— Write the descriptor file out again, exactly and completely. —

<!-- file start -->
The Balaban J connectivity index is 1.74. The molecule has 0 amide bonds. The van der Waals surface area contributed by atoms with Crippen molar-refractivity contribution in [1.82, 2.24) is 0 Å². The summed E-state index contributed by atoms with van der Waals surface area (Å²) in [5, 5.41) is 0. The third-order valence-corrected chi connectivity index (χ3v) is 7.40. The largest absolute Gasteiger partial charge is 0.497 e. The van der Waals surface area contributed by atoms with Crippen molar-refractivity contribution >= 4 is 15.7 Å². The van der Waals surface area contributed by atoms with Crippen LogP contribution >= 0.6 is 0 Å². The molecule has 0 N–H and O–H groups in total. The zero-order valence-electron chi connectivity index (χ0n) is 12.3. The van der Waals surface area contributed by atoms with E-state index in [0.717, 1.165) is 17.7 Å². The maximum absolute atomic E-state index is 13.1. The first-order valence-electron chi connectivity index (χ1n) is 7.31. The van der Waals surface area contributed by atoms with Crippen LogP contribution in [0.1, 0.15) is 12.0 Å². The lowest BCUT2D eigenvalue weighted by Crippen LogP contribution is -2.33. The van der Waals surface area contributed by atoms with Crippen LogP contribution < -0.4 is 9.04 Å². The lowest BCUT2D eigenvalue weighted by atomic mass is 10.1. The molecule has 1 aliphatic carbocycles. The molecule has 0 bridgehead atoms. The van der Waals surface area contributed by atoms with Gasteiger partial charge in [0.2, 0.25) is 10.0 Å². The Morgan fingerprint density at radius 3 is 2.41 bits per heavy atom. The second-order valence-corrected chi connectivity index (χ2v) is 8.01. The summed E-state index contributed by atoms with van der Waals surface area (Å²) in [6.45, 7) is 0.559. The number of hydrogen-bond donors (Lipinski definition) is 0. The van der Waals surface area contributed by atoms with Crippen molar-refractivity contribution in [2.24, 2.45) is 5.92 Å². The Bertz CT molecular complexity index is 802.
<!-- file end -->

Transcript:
The Balaban J connectivity index is 1.74. The molecule has 0 amide bonds. The van der Waals surface area contributed by atoms with Crippen molar-refractivity contribution in [1.82, 2.24) is 0 Å². The summed E-state index contributed by atoms with van der Waals surface area (Å²) in [5, 5.41) is 0. The third-order valence-corrected chi connectivity index (χ3v) is 7.40. The largest absolute Gasteiger partial charge is 0.497 e. The van der Waals surface area contributed by atoms with Crippen molar-refractivity contribution >= 4 is 15.7 Å². The van der Waals surface area contributed by atoms with Crippen LogP contribution >= 0.6 is 0 Å². The molecule has 0 N–H and O–H groups in total. The zero-order valence-electron chi connectivity index (χ0n) is 12.3. The van der Waals surface area contributed by atoms with E-state index in [0.717, 1.165) is 17.7 Å². The maximum absolute atomic E-state index is 13.1. The first-order valence-electron chi connectivity index (χ1n) is 7.31. The van der Waals surface area contributed by atoms with Crippen LogP contribution in [0.1, 0.15) is 12.0 Å². The lowest BCUT2D eigenvalue weighted by Crippen LogP contribution is -2.33. The van der Waals surface area contributed by atoms with Crippen LogP contribution < -0.4 is 9.04 Å². The lowest BCUT2D eigenvalue weighted by atomic mass is 10.1. The molecule has 1 aliphatic carbocycles. The molecule has 0 bridgehead atoms. The van der Waals surface area contributed by atoms with Gasteiger partial charge in [0.2, 0.25) is 10.0 Å². The Morgan fingerprint density at radius 3 is 2.41 bits per heavy atom. The second-order valence-corrected chi connectivity index (χ2v) is 8.01. The summed E-state index contributed by atoms with van der Waals surface area (Å²) in [6.45, 7) is 0.559. The number of hydrogen-bond donors (Lipinski definition) is 0. The van der Waals surface area contributed by atoms with Crippen molar-refractivity contribution in [2.24, 2.45) is 5.92 Å². The Bertz CT molecular complexity index is 802.